La Salle Quadrangle


Mining in the La Salle Quadrangle

The earliest known mining in the county was Dixwell Lathrop’s mine near the (later abandoned) town of Rockwell, east of La Salle in 1839 (Haeger, 1983). The precise location of the mine is not known (and is not shown on the accompanying map). The mine did not operate long, and was probably quite small, since the town only had 26 inhabitants in 1840, after illness had devastated the community and most of the remaining population fled the area.

The first large commercial coal mine opened in the county was the La Salle Shaft (mine index 3), which hoisted its first coal in June of 1856, quickly followed by the Kentucky Shaft (mine index 5660), which first hoisted coal in October 1856. Mining may have occurred in three seams: the Danville Coal was called the First Vein, the Herrin Coal was called the Second Vein, and the Colchester Coal was called the Third Vein. No maps have been found depicting mining in the First Vein, but mining surely took place in the most accessible coal. The Danville Coal is over 3.5 feet thick under La Salle and between 2.3 and 3.5 feet thick under Peru. Few maps have survived of mining in the Herrin Coal, and more mining probably took place in this seam than is shown on the accompanying maps.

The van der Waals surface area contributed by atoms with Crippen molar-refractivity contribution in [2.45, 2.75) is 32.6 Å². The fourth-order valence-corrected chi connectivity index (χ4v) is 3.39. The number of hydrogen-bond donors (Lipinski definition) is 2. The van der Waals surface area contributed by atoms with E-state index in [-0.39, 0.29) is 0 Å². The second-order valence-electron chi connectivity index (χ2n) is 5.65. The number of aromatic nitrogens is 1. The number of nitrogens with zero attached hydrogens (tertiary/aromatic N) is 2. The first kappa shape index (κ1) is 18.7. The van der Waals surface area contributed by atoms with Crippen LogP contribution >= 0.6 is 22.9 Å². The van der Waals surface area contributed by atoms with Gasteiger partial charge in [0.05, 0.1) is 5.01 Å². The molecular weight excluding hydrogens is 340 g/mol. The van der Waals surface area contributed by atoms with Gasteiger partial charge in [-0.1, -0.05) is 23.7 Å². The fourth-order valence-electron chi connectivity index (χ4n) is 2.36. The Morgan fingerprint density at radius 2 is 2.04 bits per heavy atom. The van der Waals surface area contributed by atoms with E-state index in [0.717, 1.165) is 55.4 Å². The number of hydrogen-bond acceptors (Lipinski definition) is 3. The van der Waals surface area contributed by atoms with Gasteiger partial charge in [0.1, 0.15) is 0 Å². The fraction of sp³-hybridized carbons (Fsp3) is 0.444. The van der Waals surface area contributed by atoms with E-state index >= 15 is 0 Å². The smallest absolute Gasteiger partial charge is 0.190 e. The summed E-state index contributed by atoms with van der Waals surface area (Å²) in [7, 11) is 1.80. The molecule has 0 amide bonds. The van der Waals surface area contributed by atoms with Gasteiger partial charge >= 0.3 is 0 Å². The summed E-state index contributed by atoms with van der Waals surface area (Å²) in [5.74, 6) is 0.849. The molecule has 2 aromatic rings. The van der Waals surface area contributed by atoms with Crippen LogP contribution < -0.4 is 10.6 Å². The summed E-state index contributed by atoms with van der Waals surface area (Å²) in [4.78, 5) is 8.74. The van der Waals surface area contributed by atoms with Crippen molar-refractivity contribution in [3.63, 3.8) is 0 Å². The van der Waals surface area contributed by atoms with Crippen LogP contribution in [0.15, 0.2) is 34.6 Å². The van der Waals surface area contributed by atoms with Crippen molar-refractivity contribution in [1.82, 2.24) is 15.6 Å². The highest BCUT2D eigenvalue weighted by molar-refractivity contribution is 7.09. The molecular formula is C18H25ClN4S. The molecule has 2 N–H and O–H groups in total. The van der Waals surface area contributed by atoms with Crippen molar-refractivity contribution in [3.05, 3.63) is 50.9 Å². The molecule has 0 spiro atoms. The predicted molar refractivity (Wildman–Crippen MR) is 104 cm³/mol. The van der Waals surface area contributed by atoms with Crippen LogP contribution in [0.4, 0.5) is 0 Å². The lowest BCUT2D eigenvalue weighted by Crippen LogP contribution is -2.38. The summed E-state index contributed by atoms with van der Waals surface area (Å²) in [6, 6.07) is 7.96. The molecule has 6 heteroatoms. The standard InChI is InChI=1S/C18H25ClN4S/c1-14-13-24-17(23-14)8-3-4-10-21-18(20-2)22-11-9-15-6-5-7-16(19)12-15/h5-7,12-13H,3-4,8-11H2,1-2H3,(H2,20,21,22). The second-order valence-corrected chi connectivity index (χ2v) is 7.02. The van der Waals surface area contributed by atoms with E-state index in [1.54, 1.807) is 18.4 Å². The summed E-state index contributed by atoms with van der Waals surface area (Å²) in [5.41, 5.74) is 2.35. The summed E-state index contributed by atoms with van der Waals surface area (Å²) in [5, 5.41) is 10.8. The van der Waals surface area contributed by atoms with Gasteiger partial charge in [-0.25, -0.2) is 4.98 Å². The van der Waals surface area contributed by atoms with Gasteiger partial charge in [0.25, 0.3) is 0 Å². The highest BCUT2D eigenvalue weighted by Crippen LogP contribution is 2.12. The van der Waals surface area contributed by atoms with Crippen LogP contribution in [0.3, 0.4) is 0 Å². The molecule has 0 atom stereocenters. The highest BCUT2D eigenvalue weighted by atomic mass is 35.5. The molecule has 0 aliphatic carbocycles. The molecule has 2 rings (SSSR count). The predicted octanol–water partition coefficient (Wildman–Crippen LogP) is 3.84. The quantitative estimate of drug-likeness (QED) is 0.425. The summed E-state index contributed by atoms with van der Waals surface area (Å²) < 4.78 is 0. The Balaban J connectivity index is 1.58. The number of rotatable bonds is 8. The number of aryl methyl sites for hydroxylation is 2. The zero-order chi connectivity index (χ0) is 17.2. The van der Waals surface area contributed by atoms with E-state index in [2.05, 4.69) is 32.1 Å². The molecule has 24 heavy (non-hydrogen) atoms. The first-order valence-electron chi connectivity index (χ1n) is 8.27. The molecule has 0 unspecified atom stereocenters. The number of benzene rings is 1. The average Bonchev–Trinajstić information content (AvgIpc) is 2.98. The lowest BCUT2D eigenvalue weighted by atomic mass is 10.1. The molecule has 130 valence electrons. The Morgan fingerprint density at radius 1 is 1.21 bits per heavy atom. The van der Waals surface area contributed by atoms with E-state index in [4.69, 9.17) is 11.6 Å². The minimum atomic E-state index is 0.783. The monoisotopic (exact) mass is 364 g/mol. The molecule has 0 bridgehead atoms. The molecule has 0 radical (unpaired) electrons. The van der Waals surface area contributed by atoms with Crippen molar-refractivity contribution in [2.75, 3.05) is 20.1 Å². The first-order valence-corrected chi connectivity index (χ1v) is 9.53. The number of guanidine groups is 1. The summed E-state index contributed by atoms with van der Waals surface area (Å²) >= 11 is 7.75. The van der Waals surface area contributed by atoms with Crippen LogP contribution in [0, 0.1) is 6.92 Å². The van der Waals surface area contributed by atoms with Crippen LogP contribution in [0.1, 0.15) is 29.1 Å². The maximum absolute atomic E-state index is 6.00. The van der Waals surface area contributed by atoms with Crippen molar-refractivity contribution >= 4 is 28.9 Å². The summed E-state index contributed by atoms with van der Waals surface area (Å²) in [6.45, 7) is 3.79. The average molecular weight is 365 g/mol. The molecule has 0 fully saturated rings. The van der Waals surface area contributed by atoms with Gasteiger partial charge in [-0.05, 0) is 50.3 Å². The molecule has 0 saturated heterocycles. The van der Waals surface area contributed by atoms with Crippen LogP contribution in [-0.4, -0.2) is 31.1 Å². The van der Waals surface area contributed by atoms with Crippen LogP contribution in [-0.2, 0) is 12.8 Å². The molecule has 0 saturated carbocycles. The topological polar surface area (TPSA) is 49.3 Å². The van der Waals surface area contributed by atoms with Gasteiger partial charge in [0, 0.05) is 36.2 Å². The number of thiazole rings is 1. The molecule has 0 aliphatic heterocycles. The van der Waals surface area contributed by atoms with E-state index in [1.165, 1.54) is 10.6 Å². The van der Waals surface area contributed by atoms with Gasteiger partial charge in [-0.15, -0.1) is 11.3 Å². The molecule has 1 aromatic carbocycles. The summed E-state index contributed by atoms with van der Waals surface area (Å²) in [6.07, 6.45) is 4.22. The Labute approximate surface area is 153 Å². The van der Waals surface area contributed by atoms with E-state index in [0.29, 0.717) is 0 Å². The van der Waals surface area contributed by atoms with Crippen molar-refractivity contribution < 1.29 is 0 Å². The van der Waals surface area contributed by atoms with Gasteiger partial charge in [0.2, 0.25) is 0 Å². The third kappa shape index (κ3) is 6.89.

Most of the surviving company maps are of coal mines in the Colchester Coal, which was mined by the longwall method. The Union Mine (mine index 755) operated until 1946 for a total of 75 years and the Illinois Zinc No. 3 Mine (mine index 358) operated until 1949 for a total of 67 years.

Map and Directory PDF Download

Coal Mines In Illinois La Salle Quadrangle

Mines that Appear on the La Salle Quadrangle

Unlocated Mines

La Salle County

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